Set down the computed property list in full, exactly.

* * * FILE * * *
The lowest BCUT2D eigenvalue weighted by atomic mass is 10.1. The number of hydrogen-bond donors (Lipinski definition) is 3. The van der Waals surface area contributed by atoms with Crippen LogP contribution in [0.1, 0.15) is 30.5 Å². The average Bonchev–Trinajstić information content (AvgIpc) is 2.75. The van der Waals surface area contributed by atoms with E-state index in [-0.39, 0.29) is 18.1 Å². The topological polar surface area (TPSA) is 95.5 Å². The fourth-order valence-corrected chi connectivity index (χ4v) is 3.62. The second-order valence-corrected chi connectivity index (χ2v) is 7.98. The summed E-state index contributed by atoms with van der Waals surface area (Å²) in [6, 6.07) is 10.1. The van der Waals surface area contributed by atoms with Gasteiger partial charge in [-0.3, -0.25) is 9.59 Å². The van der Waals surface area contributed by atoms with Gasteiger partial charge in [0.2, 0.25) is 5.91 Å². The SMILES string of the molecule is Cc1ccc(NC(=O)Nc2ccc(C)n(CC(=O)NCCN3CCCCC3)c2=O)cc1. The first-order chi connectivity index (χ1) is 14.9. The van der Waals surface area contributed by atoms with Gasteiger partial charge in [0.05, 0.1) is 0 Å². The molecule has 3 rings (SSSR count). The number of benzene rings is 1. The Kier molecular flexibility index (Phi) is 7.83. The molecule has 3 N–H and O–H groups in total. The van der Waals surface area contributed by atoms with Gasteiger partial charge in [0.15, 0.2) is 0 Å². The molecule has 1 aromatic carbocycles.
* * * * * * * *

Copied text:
The lowest BCUT2D eigenvalue weighted by atomic mass is 10.1. The number of hydrogen-bond donors (Lipinski definition) is 3. The van der Waals surface area contributed by atoms with Crippen LogP contribution in [0.1, 0.15) is 30.5 Å². The average Bonchev–Trinajstić information content (AvgIpc) is 2.75. The van der Waals surface area contributed by atoms with E-state index in [-0.39, 0.29) is 18.1 Å². The topological polar surface area (TPSA) is 95.5 Å². The fourth-order valence-corrected chi connectivity index (χ4v) is 3.62. The second-order valence-corrected chi connectivity index (χ2v) is 7.98. The summed E-state index contributed by atoms with van der Waals surface area (Å²) in [6, 6.07) is 10.1. The van der Waals surface area contributed by atoms with Gasteiger partial charge in [-0.3, -0.25) is 9.59 Å². The van der Waals surface area contributed by atoms with Gasteiger partial charge in [0.2, 0.25) is 5.91 Å². The SMILES string of the molecule is Cc1ccc(NC(=O)Nc2ccc(C)n(CC(=O)NCCN3CCCCC3)c2=O)cc1. The first-order chi connectivity index (χ1) is 14.9. The van der Waals surface area contributed by atoms with Gasteiger partial charge in [0.05, 0.1) is 0 Å². The molecule has 3 rings (SSSR count). The number of benzene rings is 1. The Kier molecular flexibility index (Phi) is 7.83. The molecule has 3 N–H and O–H groups in total. The van der Waals surface area contributed by atoms with Gasteiger partial charge in [0.15, 0.2) is 0 Å². The molecule has 1 aromatic carbocycles.